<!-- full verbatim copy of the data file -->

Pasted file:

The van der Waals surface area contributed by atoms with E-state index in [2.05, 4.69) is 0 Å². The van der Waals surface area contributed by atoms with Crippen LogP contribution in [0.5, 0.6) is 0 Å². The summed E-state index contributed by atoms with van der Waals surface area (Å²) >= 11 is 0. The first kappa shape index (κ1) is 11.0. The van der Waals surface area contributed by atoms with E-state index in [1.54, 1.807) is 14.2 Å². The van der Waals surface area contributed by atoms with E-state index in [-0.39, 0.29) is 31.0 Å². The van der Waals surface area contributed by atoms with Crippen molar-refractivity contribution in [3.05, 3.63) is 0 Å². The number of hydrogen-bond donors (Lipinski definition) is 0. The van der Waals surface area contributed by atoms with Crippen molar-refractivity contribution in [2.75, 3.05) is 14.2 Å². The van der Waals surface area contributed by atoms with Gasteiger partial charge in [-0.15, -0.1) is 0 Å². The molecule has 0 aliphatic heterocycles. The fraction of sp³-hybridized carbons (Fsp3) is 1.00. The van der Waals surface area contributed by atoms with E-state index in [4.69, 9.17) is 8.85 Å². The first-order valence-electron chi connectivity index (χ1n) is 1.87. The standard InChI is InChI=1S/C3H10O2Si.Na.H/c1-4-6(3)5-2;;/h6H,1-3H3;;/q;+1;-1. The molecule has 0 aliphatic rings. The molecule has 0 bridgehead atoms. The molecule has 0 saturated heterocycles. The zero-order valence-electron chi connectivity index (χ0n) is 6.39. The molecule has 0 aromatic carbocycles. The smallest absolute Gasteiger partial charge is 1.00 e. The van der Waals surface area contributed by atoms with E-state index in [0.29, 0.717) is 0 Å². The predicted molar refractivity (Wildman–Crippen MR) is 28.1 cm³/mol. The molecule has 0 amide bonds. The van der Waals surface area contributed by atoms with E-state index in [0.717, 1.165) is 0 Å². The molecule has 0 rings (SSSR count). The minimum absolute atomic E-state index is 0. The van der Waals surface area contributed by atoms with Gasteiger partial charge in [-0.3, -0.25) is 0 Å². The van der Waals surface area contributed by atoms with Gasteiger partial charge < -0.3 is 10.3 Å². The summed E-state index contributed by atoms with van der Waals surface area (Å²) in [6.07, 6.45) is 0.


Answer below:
The van der Waals surface area contributed by atoms with E-state index in [2.05, 4.69) is 0 Å². The van der Waals surface area contributed by atoms with Crippen LogP contribution in [0.5, 0.6) is 0 Å². The summed E-state index contributed by atoms with van der Waals surface area (Å²) >= 11 is 0. The first kappa shape index (κ1) is 11.0. The van der Waals surface area contributed by atoms with E-state index in [1.54, 1.807) is 14.2 Å². The van der Waals surface area contributed by atoms with E-state index in [-0.39, 0.29) is 31.0 Å². The van der Waals surface area contributed by atoms with Crippen molar-refractivity contribution in [3.05, 3.63) is 0 Å². The number of hydrogen-bond donors (Lipinski definition) is 0. The van der Waals surface area contributed by atoms with Crippen molar-refractivity contribution in [2.75, 3.05) is 14.2 Å². The van der Waals surface area contributed by atoms with Gasteiger partial charge in [-0.15, -0.1) is 0 Å². The molecule has 0 aliphatic heterocycles. The fraction of sp³-hybridized carbons (Fsp3) is 1.00. The van der Waals surface area contributed by atoms with E-state index in [4.69, 9.17) is 8.85 Å². The first-order valence-electron chi connectivity index (χ1n) is 1.87. The standard InChI is InChI=1S/C3H10O2Si.Na.H/c1-4-6(3)5-2;;/h6H,1-3H3;;/q;+1;-1. The molecule has 0 aliphatic rings. The molecule has 0 bridgehead atoms. The molecule has 0 saturated heterocycles. The zero-order valence-electron chi connectivity index (χ0n) is 6.39. The molecule has 0 aromatic carbocycles. The smallest absolute Gasteiger partial charge is 1.00 e. The van der Waals surface area contributed by atoms with E-state index in [0.29, 0.717) is 0 Å². The predicted molar refractivity (Wildman–Crippen MR) is 28.1 cm³/mol. The molecule has 0 amide bonds. The van der Waals surface area contributed by atoms with E-state index in [0.717, 1.165) is 0 Å². The molecule has 0 rings (SSSR count). The minimum absolute atomic E-state index is 0. The van der Waals surface area contributed by atoms with Gasteiger partial charge in [-0.3, -0.25) is 0 Å². The van der Waals surface area contributed by atoms with Gasteiger partial charge < -0.3 is 10.3 Å². The summed E-state index contributed by atoms with van der Waals surface area (Å²) in [6.07, 6.45) is 0.